Sudan extends ceasefire by five days

Sudan conflict

Fighters in the Sudan conflict

The warring parties in Sudan have agreed on a five-day extension, according to the U.S. State Department.

This comes just a few hours before the end of a fragile ceasefire on Monday.

Saudi Arabia and the United States, which is mediating between Sudanese forces and the rival Rapid Support Forces (RSF), welcomed the agreement.

A ten-day ceasefire, which would have expired at midnight (2200 GMT), had been extended by five days by both parties, the U.S. State Department announced on Twitter.

The extension would allow time for the delivery of further humanitarian aid, the restoration of essential services and further negotiations on a longer-term solution, the department added.

While the ceasefire has not been fully observed so far, some 2 million Sudanese had received humanitarian aid in recent days, it said.

The UN World Food Programme said on Monday it had been able to start distributing food in Khartoum on Saturday and had already reached thousands of people.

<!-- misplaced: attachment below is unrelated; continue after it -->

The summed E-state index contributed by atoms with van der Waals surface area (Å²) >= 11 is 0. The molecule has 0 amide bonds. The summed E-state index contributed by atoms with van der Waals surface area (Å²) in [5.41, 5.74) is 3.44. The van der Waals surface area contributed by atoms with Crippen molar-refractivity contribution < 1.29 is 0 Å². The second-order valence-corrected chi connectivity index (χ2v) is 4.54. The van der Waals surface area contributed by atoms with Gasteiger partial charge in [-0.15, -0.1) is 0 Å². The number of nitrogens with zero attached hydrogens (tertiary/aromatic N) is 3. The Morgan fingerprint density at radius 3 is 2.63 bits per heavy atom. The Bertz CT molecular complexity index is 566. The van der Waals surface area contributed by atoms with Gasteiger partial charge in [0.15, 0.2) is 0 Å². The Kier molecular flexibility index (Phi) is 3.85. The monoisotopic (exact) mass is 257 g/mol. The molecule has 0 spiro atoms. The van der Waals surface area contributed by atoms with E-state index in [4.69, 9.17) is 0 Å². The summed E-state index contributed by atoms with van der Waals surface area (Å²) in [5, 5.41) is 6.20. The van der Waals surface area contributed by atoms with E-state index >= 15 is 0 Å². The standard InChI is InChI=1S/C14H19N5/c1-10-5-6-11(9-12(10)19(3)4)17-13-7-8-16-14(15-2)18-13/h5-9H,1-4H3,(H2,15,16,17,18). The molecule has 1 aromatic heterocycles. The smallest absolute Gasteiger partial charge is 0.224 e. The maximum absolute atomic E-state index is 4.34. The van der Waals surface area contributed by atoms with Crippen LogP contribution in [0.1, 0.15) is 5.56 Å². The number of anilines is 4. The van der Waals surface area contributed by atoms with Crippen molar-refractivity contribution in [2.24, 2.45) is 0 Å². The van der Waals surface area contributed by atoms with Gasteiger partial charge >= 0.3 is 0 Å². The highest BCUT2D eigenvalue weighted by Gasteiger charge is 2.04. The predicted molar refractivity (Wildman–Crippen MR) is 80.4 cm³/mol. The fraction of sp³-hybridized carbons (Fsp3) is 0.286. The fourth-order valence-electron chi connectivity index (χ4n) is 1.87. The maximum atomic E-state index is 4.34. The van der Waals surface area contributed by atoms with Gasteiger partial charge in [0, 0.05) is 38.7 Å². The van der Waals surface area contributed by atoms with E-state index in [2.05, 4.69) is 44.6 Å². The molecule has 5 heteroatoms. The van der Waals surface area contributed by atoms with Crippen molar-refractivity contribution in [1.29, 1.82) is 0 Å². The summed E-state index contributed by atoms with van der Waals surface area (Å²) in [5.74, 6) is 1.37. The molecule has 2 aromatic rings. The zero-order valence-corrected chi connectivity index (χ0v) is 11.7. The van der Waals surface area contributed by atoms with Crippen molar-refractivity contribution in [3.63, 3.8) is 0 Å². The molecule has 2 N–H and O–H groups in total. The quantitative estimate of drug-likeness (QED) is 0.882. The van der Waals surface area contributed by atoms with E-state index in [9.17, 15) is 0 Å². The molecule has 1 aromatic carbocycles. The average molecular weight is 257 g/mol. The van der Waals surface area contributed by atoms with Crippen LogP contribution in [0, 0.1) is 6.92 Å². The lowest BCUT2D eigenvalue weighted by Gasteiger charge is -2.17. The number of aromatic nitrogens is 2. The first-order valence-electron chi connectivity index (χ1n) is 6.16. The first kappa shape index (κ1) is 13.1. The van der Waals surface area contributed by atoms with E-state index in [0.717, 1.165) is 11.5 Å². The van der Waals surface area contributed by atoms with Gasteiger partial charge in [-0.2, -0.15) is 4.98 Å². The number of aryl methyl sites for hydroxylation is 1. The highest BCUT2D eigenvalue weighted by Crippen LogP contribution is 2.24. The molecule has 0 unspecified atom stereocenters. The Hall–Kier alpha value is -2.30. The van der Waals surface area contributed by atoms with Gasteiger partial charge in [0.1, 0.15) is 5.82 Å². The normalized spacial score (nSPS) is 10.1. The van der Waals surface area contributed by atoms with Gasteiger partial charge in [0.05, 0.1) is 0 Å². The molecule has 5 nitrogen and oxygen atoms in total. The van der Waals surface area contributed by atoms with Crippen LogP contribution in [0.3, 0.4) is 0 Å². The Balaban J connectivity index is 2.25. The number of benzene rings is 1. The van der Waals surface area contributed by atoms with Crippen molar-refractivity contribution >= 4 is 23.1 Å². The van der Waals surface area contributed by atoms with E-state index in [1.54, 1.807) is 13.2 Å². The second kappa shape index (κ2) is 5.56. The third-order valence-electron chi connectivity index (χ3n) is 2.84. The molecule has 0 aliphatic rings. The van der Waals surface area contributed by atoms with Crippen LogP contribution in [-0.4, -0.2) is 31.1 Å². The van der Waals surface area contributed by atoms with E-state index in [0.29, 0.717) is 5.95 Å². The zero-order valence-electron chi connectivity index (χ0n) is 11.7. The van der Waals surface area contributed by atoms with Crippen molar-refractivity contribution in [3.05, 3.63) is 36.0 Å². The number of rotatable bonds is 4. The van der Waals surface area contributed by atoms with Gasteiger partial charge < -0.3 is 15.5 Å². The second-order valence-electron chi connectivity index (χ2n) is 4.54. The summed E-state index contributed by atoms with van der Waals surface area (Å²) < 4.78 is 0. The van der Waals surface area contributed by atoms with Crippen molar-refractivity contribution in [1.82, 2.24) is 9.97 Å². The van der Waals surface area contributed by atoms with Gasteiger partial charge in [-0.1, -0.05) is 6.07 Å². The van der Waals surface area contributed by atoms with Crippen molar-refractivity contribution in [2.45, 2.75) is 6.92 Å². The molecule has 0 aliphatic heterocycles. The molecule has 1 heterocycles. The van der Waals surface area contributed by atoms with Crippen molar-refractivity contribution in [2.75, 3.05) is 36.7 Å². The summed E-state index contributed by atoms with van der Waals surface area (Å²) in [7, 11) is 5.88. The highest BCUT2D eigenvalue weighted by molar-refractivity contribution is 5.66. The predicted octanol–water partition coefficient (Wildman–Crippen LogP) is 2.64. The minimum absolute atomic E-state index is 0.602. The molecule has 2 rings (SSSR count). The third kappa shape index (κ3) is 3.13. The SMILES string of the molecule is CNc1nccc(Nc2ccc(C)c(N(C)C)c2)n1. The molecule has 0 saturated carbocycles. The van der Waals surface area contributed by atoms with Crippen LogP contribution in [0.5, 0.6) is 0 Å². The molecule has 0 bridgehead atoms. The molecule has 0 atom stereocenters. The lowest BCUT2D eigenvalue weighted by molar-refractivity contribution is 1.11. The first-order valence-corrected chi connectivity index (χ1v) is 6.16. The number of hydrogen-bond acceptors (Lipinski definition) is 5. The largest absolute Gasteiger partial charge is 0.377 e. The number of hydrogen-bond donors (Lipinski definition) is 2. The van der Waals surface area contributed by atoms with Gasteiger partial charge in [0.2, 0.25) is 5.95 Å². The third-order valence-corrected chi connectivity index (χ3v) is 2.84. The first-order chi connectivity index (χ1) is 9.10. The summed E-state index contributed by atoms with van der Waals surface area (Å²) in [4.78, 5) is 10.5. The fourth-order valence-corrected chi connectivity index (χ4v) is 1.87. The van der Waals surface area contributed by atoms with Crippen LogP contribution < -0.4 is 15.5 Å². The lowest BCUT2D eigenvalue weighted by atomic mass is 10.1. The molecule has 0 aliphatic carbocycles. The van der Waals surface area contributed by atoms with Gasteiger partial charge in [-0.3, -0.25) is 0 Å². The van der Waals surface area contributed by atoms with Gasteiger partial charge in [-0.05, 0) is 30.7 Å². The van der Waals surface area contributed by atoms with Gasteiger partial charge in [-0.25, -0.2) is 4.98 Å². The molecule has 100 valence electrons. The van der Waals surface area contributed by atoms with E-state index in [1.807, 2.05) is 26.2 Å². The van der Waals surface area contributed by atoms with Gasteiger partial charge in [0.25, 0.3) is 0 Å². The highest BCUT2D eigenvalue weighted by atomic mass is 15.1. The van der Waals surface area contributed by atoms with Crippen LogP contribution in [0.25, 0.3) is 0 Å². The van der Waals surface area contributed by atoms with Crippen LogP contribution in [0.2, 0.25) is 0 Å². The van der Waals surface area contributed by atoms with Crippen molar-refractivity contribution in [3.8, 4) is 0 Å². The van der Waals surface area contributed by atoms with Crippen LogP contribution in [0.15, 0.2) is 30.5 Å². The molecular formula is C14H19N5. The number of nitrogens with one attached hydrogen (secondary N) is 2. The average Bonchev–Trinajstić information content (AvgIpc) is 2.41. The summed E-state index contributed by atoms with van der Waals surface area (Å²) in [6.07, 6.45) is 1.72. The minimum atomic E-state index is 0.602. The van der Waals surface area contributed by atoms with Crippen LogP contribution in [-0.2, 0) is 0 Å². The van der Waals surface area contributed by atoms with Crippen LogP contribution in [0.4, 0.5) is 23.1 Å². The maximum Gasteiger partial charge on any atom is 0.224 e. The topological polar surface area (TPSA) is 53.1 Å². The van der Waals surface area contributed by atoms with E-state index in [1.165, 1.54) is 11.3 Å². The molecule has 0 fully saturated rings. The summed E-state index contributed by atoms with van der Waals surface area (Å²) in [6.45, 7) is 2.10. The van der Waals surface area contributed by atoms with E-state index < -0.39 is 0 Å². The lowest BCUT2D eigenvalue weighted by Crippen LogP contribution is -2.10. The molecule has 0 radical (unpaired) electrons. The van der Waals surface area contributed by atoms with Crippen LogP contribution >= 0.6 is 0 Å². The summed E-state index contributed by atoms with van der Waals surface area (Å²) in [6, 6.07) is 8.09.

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Recently, there have been repeated reports of shootings, airstrikes, bombings and looting in the capital Khartoum.

The Sudanese army and RSF accuse each other of being responsible for breaking the ceasefire.

According to the coordinator of the UN refugee agency in Darfur, there has also been heavy fighting in the west of the country recently.

Humanitarian aid has therefore not yet reached this region.

The army under the command of de facto president Abdel Fattah al-Burhan is fighting the paramilitary units of his former deputy Mohammed Hamdan Daglo.

The two generals seized power together in 2021, but later fell out.


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